There will be a nurse and radiographer looking after and monitoring you throughout the procedure.

How long will it take?

Every patient’s situation is different, and it is not always easy to predict how complex or how straightforward the procedure will be.

It may be over in thirty minutes, although you may be in the x-ray department for about an hour altogether.

What happens after the scan?

You will be taken back to your ward on a trolley accompanied by a nurse.

Nurses on the ward will continue to carry out observations, such as your heart rate and blood pressure to make sure there are no problems.

You will stay in bed for four hours until you have recovered and allowed to go home.

If you have a lung biopsy, it is routine to have a chest x-ray prior to going home.

What happens next?

All being well, you will be allowed home either on the same day, or the next.

Do not expect to get the results of the biopsy before you leave, as it always takes a few days for the pathologist to complete all the necessary tests on the biopsy specimen.

CT Guided Drain

All outpatients that have been referred for a CT Guided Drainage will receive copies of our CT drainage information leaflet when they receive their appointment letter.

What is a CT guided drainage?

An abscess is a collection of pus that has built up within the tissue of the body. The main symptoms and signs of an internal abscess include pain in the affected area, a high temperature, and generally feeling unwell.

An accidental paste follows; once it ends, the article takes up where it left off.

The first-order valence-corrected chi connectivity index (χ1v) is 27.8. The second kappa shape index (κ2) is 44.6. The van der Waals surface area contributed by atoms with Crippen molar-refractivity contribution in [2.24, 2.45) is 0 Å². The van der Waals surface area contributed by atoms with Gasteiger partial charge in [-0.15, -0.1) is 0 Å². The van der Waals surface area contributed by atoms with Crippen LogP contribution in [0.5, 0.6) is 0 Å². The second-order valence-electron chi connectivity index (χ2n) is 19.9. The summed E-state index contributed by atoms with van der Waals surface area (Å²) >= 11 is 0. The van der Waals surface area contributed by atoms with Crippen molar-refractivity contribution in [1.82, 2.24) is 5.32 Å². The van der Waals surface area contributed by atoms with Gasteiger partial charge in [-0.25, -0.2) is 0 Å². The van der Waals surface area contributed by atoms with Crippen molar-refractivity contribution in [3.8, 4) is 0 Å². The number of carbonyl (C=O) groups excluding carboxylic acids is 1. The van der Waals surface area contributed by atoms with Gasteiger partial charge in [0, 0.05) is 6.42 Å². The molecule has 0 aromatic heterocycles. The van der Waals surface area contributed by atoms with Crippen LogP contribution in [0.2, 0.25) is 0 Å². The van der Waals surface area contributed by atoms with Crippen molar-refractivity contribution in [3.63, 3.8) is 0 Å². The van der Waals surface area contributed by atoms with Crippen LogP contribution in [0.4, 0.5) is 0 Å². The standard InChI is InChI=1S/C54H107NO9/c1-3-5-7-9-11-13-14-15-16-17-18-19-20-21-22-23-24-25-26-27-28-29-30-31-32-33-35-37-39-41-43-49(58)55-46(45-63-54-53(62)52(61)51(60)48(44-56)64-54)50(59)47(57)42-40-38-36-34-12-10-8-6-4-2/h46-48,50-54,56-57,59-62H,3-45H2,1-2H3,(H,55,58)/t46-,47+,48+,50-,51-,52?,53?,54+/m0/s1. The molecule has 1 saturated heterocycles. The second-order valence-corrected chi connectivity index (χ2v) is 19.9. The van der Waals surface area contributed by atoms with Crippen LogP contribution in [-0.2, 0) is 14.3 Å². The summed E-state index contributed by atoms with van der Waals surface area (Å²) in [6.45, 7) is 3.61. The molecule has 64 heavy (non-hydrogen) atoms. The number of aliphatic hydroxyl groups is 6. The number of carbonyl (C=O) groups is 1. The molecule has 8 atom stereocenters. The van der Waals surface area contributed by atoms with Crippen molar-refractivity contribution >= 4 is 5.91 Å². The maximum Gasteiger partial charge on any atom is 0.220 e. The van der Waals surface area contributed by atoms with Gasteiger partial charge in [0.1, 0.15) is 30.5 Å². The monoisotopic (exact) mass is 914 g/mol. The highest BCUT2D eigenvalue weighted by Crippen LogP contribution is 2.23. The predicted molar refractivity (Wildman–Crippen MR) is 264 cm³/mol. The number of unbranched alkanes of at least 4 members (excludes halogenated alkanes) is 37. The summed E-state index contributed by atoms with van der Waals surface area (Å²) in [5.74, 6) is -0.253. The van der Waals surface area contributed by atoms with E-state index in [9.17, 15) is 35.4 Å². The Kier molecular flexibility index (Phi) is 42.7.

Internal abscesses rarely heal themselves, so prompt medical attention is indicated if such an abscess is suspected.

In the past, drainage of an abscess inside your chest or abdomen would have required an open operation.

Now it is possible to drain collections by inserting a plastic tube(s) called a drainage catheter, into the abscess/collection through the skin, with only a tiny incision.

This procedure is called percutaneous (through the skin) abscess drainage.

Before the scan

You will be referred for this test by one of the clinicians in the hospital; they will send a request to the CT bookings clerk who will send out an appointment for you.

There may be scope to change this appointment time if it does not suit you.

Please ring the radiology department if you:

  • Take warfarin, aspirin and clopidogrel, or anything that thins your blood
  • Are diabetic

You need to be an inpatient in the hospital.

Your doctors will need to have taken blood for clotting, platelets and renal function and the results must be available prior to the procedure.

You will be routinely screened for MRSA (Methicillin-resistant Staphylococcus aureus) prior to the planned procedure.

You will be asked not to eat for four hours but can drink water up to one hour prior to the procedure, unless otherwise advised.

You will be asked to put on a hospital gown and a cannula will be placed in a vein.

If you have any allergies, you must inform the staff looking after you.

If you have previously reacted to intravenous contrast medium (the dye used for kidney x-rays and CT scans) then you must tell the radiographers.

What actually happens during a percutaneous abscess/collection drainage?

Before being taken into the scanning room the radiologist who is performing the procedure will ask you for your consent. If you have any questions regarding your procedure, now is a good time to ask.

You will be asked to lie on the CT scanning table, in the position that the radiologist has determined is more suitable.